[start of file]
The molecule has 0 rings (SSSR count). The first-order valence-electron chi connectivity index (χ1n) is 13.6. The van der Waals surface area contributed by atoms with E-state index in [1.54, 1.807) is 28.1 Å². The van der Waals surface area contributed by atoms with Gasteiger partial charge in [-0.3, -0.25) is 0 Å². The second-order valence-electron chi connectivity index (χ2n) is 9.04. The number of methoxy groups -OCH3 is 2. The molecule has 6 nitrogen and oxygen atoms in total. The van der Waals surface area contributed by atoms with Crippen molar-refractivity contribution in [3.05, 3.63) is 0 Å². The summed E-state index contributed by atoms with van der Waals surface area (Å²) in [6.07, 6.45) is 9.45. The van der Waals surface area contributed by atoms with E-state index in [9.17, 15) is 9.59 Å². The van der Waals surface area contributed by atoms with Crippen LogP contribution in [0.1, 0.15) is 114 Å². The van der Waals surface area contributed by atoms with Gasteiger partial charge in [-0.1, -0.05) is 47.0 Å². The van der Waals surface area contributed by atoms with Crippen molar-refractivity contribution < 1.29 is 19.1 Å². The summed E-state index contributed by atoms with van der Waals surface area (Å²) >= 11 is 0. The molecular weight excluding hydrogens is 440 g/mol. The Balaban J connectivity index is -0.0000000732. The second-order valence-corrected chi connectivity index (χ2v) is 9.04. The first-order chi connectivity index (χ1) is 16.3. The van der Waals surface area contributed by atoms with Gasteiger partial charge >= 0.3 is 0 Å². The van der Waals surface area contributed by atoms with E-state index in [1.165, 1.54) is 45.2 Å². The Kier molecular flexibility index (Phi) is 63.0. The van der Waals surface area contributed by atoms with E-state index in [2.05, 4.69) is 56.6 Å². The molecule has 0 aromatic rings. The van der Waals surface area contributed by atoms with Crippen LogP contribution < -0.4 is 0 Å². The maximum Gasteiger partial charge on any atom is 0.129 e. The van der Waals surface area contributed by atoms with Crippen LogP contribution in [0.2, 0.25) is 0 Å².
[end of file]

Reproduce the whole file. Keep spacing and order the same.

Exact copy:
The molecule has 0 rings (SSSR count). The first-order valence-electron chi connectivity index (χ1n) is 13.6. The van der Waals surface area contributed by atoms with E-state index in [1.54, 1.807) is 28.1 Å². The van der Waals surface area contributed by atoms with Gasteiger partial charge in [-0.3, -0.25) is 0 Å². The second-order valence-electron chi connectivity index (χ2n) is 9.04. The number of methoxy groups -OCH3 is 2. The molecule has 6 nitrogen and oxygen atoms in total. The van der Waals surface area contributed by atoms with Crippen molar-refractivity contribution in [3.05, 3.63) is 0 Å². The summed E-state index contributed by atoms with van der Waals surface area (Å²) in [6.07, 6.45) is 9.45. The van der Waals surface area contributed by atoms with E-state index in [9.17, 15) is 9.59 Å². The van der Waals surface area contributed by atoms with Crippen LogP contribution in [0.1, 0.15) is 114 Å². The van der Waals surface area contributed by atoms with Gasteiger partial charge in [-0.1, -0.05) is 47.0 Å². The van der Waals surface area contributed by atoms with Crippen molar-refractivity contribution < 1.29 is 19.1 Å². The summed E-state index contributed by atoms with van der Waals surface area (Å²) >= 11 is 0. The molecular weight excluding hydrogens is 440 g/mol. The Balaban J connectivity index is -0.0000000732. The second-order valence-corrected chi connectivity index (χ2v) is 9.04. The first-order chi connectivity index (χ1) is 16.3. The van der Waals surface area contributed by atoms with Gasteiger partial charge >= 0.3 is 0 Å². The van der Waals surface area contributed by atoms with E-state index in [1.165, 1.54) is 45.2 Å². The Kier molecular flexibility index (Phi) is 63.0. The van der Waals surface area contributed by atoms with E-state index in [2.05, 4.69) is 56.6 Å². The molecule has 0 aromatic rings. The van der Waals surface area contributed by atoms with Crippen LogP contribution < -0.4 is 0 Å². The maximum Gasteiger partial charge on any atom is 0.129 e. The van der Waals surface area contributed by atoms with Crippen LogP contribution in [0.2, 0.25) is 0 Å².